Desert Knowledge precinct preferred for youth detention facility

2479 juvenile detention 7 OKBy ERWIN CHLANDA

 

The government prefers the Desert Knowledge precinct as a site for a new youth detention centre in Alice Springs, according to a media release from Families Minister Dale Wakefield.

 

This would offer the potential for local Aboriginal NGOs “to be a part of the new model which supports young people by focusing on culture and connectedness to family, along with education and training, while leveraging the expertise available at the Desert Knowledge Precinct”.

 

Talks with the precinct are under way.

 

Ms Wakefield says the current youth detention centre is not fit for purpose although it is currently undergoing a $1m plus refurbishment.

 

Ms Wakefield said the government has already announced $50m to respond to the Royal Commission recommendation in addition to the $20m already allocated.  She called on the Commonwealth Government to do them same “after they announced they will not put in $1 extra”.

 

She says: “We are taking action to fix the problems highlighted in the report while the Australian Government has walked away and is all talk and no action.

 

“CLP President and Senator Nigel Scullion and CLP Leader Gary Higgins have backed Canberra and are telling them not to help. They have walked away from the Territory’s most vulnerable and at-risk children – it’s shameful.”

 

PHOTO: Part of the current facility adjacent to the adult prison.

 

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4 Comments (starting with the most recent)

NB: If you want to reply to a previous comment, start your comment with this notation: @n where n is the number of the comment you want to reply to.
  1. Evelyne Roullet
    Posted February 22, 2018 at 9:13 am

    Why not having a called / compulsory general meeting with all the parents of the recorded juvenile offenders?
    May be we will find out what are the deep reasons for the children be neglected:
    Lack of proper housing?
    Alcohol / drug addiction?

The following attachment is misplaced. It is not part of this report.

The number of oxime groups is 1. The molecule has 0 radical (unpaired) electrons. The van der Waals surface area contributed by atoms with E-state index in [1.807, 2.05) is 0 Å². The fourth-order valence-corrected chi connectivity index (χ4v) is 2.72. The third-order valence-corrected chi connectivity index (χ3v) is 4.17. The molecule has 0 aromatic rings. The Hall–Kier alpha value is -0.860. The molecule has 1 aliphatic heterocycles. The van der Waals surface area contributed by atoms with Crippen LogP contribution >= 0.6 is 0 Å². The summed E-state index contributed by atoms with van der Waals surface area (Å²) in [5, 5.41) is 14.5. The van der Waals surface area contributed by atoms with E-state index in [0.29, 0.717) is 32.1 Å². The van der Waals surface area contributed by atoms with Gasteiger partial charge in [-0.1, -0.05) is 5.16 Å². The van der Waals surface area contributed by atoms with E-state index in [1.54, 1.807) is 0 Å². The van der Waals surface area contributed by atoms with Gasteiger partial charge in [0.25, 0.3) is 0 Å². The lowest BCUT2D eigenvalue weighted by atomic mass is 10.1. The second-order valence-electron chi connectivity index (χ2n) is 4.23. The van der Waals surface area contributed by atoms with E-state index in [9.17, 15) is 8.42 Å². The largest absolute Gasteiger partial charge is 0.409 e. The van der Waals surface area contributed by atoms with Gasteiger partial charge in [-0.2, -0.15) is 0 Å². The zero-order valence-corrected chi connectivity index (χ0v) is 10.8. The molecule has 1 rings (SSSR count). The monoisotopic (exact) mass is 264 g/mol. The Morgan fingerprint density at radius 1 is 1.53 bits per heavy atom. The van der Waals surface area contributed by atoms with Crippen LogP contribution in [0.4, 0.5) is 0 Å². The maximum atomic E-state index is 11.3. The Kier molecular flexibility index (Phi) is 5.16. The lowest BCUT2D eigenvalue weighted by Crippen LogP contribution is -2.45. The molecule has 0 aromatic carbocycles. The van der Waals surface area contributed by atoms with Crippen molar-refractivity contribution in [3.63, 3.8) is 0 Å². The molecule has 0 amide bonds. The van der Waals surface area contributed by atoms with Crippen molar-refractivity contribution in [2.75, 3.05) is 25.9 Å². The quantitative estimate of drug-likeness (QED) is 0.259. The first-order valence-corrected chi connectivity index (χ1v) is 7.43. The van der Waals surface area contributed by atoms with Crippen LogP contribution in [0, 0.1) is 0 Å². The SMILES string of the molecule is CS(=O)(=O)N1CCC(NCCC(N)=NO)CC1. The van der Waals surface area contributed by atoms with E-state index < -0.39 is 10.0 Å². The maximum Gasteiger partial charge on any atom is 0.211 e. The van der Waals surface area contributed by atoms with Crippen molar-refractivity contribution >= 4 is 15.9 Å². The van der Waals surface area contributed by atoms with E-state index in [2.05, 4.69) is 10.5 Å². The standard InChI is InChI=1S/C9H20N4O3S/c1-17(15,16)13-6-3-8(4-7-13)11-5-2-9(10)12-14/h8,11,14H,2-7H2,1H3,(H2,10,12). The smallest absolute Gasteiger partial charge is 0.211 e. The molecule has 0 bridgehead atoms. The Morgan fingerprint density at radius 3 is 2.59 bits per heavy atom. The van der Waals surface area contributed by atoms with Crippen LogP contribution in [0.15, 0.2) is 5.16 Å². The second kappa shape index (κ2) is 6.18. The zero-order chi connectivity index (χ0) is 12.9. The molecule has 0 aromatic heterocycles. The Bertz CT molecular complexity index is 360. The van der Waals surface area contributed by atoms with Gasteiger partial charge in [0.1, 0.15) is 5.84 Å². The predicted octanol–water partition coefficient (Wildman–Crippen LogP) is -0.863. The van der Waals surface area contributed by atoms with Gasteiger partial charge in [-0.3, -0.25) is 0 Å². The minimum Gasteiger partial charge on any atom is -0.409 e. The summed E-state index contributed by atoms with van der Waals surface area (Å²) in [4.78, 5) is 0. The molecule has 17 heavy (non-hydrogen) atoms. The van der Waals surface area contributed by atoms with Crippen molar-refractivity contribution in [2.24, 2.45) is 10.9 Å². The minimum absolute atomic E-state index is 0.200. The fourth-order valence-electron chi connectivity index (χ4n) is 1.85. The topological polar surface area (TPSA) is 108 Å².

Low self esteem?
    Normal teen rebellion with no fear of punishment unless it is corporal?

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  2. James T Smerk
    Posted February 21, 2018 at 10:35 am

    Carrot or the stick. They only way for people to improve. They have to see the benefits of not committing crime, for example not being sent to a hell hole if they do.
    If the consequence of committing a crime is being sent to daycare environment it doesn’t take much brain power to see that’s not going to work.
    It all starts with loving safe home environments and schooling. Get these right and everyone will be better off. I would like to see the stats on criminals that came from broken homes vs people from loving homes.
    Obviously it’s not going to be only one way but I bet it is heavily weighted one way.
    So answer this question and its the best start we could hope for: How do we get the home environments of all young kids to where they need to be to lay the foundation for a better society?

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  3. Laurence
    Posted February 20, 2018 at 3:33 pm

    Oh My Gosh. The heart I wear on my sleeve is swelling with pride, my rose-coloured glasses are seeing rainbows all over our town.
    Rejoice people for the end of the malaise that effects us all is here, I feel so warm and fuzzy all over. I can’t wait for the programs to kick off and produce some wonderful future leaders.
    I wonder if Ms Wakefield is enjoying drinking from the poisoned chalice that is youth justice and I can’t wait to see the outcome of this “feel good, throw cash but achieve nothing” exercise.
    But I know some NGOs will produce some excellent statistics that will prove how effective “the program” is/was, by showing that the juvenile offenders stopped being juvenile offenders.
    It will probably have nothing to do with them turning 18.

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  4. An Alice Extended-Family Member
    Posted February 20, 2018 at 2:18 pm

    A very traditional idea! This decolonised model of detention supports the original Desert Peoples’ Centre goals to educate all and to heal relationships. I hope everyone can work together to create the community these young people need.

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